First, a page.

Systems NeuropharmacologyMedicine and Medical Science

M.D., Ph.D. Professor Yasunori Hayashi

We daily form new memories. Surprisingly, once we remember something, we can recall them even after decades. What is the mechanism that keeps these memories in our brain?
We are particularly interested in hippocampus, a brain region involved in initial formation of memory. In hippocampus, short intense stimuli potentiate synaptic responses over a long period of time, a phenomenon known as long-term potentiation (LTP). We consider that LTP is a cellular counterpart of memory and are trying to elucidate the molecular mechanism of this phenomenon.

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We are particularly interested in a brain region called hippocampus. In humans and animals with hippocampal damage, no new memories are formed. This indicates that hippocampus is necessary for the formation of new memories.

About 40 years ago, Bliss and Lømo discovered an interesting phenomenon in the hippocampus. They found that synaptic responses in the hippocampus is enhanced over the long period of time by a short but intense stimulation, which is now known as long-term potentiation (LTP). LTP is thought to be a cellular phenomenon of memory from several lines of evidence. For example, a drug that inhibits LTP can impair formation of memory. Also, memory induction enhances synaptic responses in a similar way to LTP.

Using LTP as a cellular model, we are trying to elucidate the molecular mechanism of memory. To this end, we are using various techniques such as molecular biology, electrophysiology, animal behavioral experiments, and imaging to advance our research.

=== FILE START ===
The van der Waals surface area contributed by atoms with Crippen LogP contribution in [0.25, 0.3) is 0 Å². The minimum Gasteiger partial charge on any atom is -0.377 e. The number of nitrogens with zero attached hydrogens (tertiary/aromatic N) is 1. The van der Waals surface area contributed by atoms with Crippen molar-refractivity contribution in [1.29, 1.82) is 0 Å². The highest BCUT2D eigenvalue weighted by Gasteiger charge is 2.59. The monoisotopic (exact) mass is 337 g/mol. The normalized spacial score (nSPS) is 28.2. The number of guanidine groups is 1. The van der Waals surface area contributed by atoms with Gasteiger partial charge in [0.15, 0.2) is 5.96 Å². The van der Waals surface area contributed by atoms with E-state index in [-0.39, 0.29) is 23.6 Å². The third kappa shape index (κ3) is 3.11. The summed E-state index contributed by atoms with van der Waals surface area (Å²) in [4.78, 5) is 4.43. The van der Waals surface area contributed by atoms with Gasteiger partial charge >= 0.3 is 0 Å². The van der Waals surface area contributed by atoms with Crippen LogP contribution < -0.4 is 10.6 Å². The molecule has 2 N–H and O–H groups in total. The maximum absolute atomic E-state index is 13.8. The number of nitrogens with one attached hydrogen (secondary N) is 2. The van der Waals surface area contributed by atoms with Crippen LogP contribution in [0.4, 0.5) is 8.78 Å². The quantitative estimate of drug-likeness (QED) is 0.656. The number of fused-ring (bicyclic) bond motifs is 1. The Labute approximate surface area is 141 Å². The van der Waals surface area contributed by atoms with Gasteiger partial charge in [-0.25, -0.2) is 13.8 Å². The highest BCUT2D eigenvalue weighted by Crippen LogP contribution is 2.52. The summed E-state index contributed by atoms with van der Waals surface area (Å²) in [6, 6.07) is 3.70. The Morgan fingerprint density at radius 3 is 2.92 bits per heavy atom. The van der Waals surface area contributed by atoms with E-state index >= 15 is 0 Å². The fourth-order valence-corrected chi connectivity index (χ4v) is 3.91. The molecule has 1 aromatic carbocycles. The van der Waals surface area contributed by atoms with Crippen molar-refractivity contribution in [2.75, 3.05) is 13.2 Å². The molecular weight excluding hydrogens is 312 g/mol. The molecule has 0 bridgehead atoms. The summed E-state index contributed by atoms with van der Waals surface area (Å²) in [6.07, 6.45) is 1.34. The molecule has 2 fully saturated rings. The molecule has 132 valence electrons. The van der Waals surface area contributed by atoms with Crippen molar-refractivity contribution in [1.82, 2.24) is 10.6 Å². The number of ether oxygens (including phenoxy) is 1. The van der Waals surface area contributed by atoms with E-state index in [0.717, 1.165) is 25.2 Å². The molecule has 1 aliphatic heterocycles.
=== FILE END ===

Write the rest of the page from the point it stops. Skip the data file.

Actin polymerization and expansion of dendritic spine Figure 1. Visualization of synaptic plasticity processes.
FRET was used to visualize the actin polymerization state. LTP was induced at the arrow. Scale bar is 0.5 µm and time stamp in minutes.

mouse_on_trackball Figure 2. Visualization of formation of cell assembly during memory formation in hippocampus.
The mouse runs on a Styrofoam sphere and a virtual reality space updated as it moves.
Neuronal activity in the hippocampus is observed using a two-photon microscopy.

Recent Publications

  1. Goto, A., Bota, A., Miya, K., Wang, J., Tsukamoto, S., Jiang, X., Hirai, D., Murayama, M., Matsuda, T., McHugh, T.J., Nagai, T., & Hayashi, Y. (2021).
    Stepwise synaptic plasticity events drive the early phase of memory consolidation. Science (New York, N.Y.), 374(6569), 857-863.
  2. Hosokawa, T., Liu, P.W., Cai, Q., Ferreira, J.S., Levet, F., Butler, C., Sibarita, J.B., Choquet, D., Groc, L., Hosy, E., Zhang, M., & Hayashi, Y. (2021).
    CaMKII activation persistently segregates postsynaptic proteins via liquid phase separation. Nature neuroscience, 24(6), 777-785.
  3. Saneyoshi, T., Matsuno, H., Suzuki, A., Murakoshi, H., Hedrick, N.G., Agnello, E., O’Connell, R., Stratton, M.M., Yasuda, R., & Hayashi, Y. (2019).
    Reciprocal Activation within a Kinase-Effector Complex Underlying Persistence of Structural LTP. Neuron, 102(6), 1199-1210.e6.
  4. Kim, K., Lakhanpal, G., Lu, H.E., Khan, M., Suzuki, A., Hayashi, M.K., Narayanan, R., Luyben, T.T., Matsuda, T., Nagai, T., Blanpied, T.A., Hayashi, Y., & Okamoto, K. (2015).
    A Temporary Gating of Actin Remodeling during Synaptic Plasticity Consists of the Interplay between the Kinase and Structural Functions of CaMKII. Neuron, 87(4), 813-26.
  5. Bosch, M., Castro, J., Saneyoshi, T., Matsuno, H., Sur, M., & Hayashi, Y. (2014).
    Structural and molecular remodeling of dendritic spine substructures during long-term potentiation. Neuron, 82(2), 444-59.


Professor: Yasunori Hayashi
Associate Professor: Tomohisa Hosokawa
Program-Specific Associate Professor(Hakubi Project): Akihiro Goto
Program-Specific Associate Professor(Hakubi Project): Misa Arizono
Assistant Professor: Steven Middleton
Assistant Professor: Nozomi Asaoka

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